Jun'ai monogatari / The Story of Pure Love (Tadashi Imai, 1957)
Two teen-aged war orphans (played by Shinjiro Ebara and Hitomi Nakahara) try to survive on the fringes of Tokyo, not surprisingly becoming juvenile delinquents. Nakahara has worked as a pickpocket since her grandparents died (when she was still just a child). Ebara has already been in and out of reform school several times. Nakahara's pickpocketing skills are, somewhat mysteriously, waning -- as she becomes more and more clumsy (aggravating her gang mates). Ebara rescues her from her own gang, but the two fall into trouble with the law again, resulting in their separation. Well-intentioned criminal justice officials try to keep them apart, considering them to be bad influences on each other. Actually, however, each provides an incentive for the other to go straight. As Ebara learns a trade, Nakahara grows increasingly weaker. As it turns out, she had visited Hiroshima with her grandparents just three days after the bomb was dropped there, searching in vain for her missing mother. A very well-done tearjerker that initially got some Western recognition (winning a prize at the Berlin Film Festival) but which was subsequently forgotten. Quite enjoyable overall.
Seung fei / Princess D (Sylvia Chang & Alan Yuen, 2002)
Daniel Wu plays Joker, a computer graphics artist trying to design the perfect animated heroine (for an advertising campaign). By chance, he runs across Ling (Angelica Lee), who (sort of) embodies the characteristics of the character he wants to create. Complications arise from the antics of Joker's good-hearted but not very responsible younger brother Kid (Edison Chen) and Ling's petty hood brother. Ling's life is further burdened by her father (who is in prison for some sort of financial finagling) and mother (who seems to have premature Alzheimer's syndrome). Luckily, The father of Joker and Kid (the marvelous Anthony Wong) provides plenty of sympathy and understanding for all concerned (one of the most loveable cinematic father portrayals ever, I suspect). Fine perfornaces and some cute bits of animation. The plot is interesting, if sometimes just a little cumbersome.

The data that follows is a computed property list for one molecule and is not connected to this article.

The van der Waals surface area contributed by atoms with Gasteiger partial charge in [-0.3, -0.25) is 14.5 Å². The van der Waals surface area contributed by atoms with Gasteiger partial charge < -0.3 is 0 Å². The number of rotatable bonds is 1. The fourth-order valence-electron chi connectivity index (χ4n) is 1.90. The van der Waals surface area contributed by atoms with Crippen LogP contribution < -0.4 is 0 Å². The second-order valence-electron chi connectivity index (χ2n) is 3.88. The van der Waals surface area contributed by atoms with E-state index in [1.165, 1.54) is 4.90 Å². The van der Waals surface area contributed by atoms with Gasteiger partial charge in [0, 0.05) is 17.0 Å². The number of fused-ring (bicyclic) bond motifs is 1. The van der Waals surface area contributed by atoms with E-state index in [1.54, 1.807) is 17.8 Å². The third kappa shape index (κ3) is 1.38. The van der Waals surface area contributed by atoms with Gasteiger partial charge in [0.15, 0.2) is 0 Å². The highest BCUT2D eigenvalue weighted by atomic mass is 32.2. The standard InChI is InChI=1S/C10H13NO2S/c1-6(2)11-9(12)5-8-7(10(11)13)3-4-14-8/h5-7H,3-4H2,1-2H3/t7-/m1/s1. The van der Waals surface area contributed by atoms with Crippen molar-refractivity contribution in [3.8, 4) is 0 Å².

Ye yan / The Banquet (FENG Xiaogang, 2006)
This (very) loose adaptation of Hamlet, transported to ancient China (around 900 A.D.) looks gorgeous and has some fine performances by ZHANG Ziyi, GE You, Daniel Wu and ZHOU Xun. But the film is seriously undermined by the script, both in terms of plot and dialogue.
Hao qi hai shi mao / Curiosity Kills the Cat (ZHANG Yibai, 2006)
Zhang's second film builds on the promise of his first (Spring Subway). Set in Chongqing,it tells the story primarily of a man who married into a well-off family (HU Jun), his wife (Carinna Lau) and his mistress (a manicurist -- played by SONG Jia). Also entangled in this story, a somewhat snoopy young photoshop girl (17 year old LIN Yuan) and a not very worldly-wise security guard (LIAO Fan), who Lin seems to have a crush on. The story in shown from four perspectives in turn -- each moiving the story further ahead and filling in undisclosed information. Generally this works well (but there is one nagging seeming-inconsistency that still bothers me). Good (understated) performances. Definitely worthwhile -- though the mainland DVD is not a state of the art one (but does at least have passable subtitles).